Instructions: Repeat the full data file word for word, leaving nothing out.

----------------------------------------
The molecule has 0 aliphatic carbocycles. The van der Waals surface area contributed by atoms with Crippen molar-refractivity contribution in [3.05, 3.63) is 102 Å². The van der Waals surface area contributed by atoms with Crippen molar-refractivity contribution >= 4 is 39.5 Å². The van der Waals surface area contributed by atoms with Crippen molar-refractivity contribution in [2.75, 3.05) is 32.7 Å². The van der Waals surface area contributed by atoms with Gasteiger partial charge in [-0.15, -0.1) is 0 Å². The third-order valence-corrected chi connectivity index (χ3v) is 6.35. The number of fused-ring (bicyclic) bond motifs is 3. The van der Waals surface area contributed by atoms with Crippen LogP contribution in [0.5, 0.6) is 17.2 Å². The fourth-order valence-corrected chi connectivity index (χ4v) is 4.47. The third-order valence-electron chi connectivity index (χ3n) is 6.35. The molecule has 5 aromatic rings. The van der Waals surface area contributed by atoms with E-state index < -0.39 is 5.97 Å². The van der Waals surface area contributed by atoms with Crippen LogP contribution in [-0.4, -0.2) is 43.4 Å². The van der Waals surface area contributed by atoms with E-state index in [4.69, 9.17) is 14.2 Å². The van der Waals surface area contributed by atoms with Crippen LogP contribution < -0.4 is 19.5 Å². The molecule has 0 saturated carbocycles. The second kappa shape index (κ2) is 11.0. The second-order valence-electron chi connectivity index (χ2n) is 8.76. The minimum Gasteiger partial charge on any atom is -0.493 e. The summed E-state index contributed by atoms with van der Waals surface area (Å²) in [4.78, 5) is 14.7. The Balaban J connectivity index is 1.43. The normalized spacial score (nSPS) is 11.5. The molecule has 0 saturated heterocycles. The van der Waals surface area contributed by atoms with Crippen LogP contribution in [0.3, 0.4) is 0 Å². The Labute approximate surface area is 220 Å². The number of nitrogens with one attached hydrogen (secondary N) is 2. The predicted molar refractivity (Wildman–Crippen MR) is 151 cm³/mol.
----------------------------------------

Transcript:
The molecule has 0 aliphatic carbocycles. The van der Waals surface area contributed by atoms with Crippen molar-refractivity contribution in [3.05, 3.63) is 102 Å². The van der Waals surface area contributed by atoms with Crippen molar-refractivity contribution >= 4 is 39.5 Å². The van der Waals surface area contributed by atoms with Crippen molar-refractivity contribution in [2.75, 3.05) is 32.7 Å². The van der Waals surface area contributed by atoms with Gasteiger partial charge in [-0.15, -0.1) is 0 Å². The third-order valence-corrected chi connectivity index (χ3v) is 6.35. The number of fused-ring (bicyclic) bond motifs is 3. The van der Waals surface area contributed by atoms with Crippen LogP contribution in [0.5, 0.6) is 17.2 Å². The fourth-order valence-corrected chi connectivity index (χ4v) is 4.47. The third-order valence-electron chi connectivity index (χ3n) is 6.35. The molecule has 5 aromatic rings. The van der Waals surface area contributed by atoms with E-state index < -0.39 is 5.97 Å². The van der Waals surface area contributed by atoms with Crippen LogP contribution in [-0.4, -0.2) is 43.4 Å². The van der Waals surface area contributed by atoms with E-state index in [4.69, 9.17) is 14.2 Å². The van der Waals surface area contributed by atoms with Crippen LogP contribution < -0.4 is 19.5 Å². The molecule has 0 saturated carbocycles. The second kappa shape index (κ2) is 11.0. The second-order valence-electron chi connectivity index (χ2n) is 8.76. The minimum Gasteiger partial charge on any atom is -0.493 e. The summed E-state index contributed by atoms with van der Waals surface area (Å²) in [4.78, 5) is 14.7. The Balaban J connectivity index is 1.43. The normalized spacial score (nSPS) is 11.5. The molecule has 0 saturated heterocycles. The van der Waals surface area contributed by atoms with Crippen LogP contribution in [0.3, 0.4) is 0 Å². The Labute approximate surface area is 220 Å². The number of nitrogens with one attached hydrogen (secondary N) is 2. The predicted molar refractivity (Wildman–Crippen MR) is 151 cm³/mol.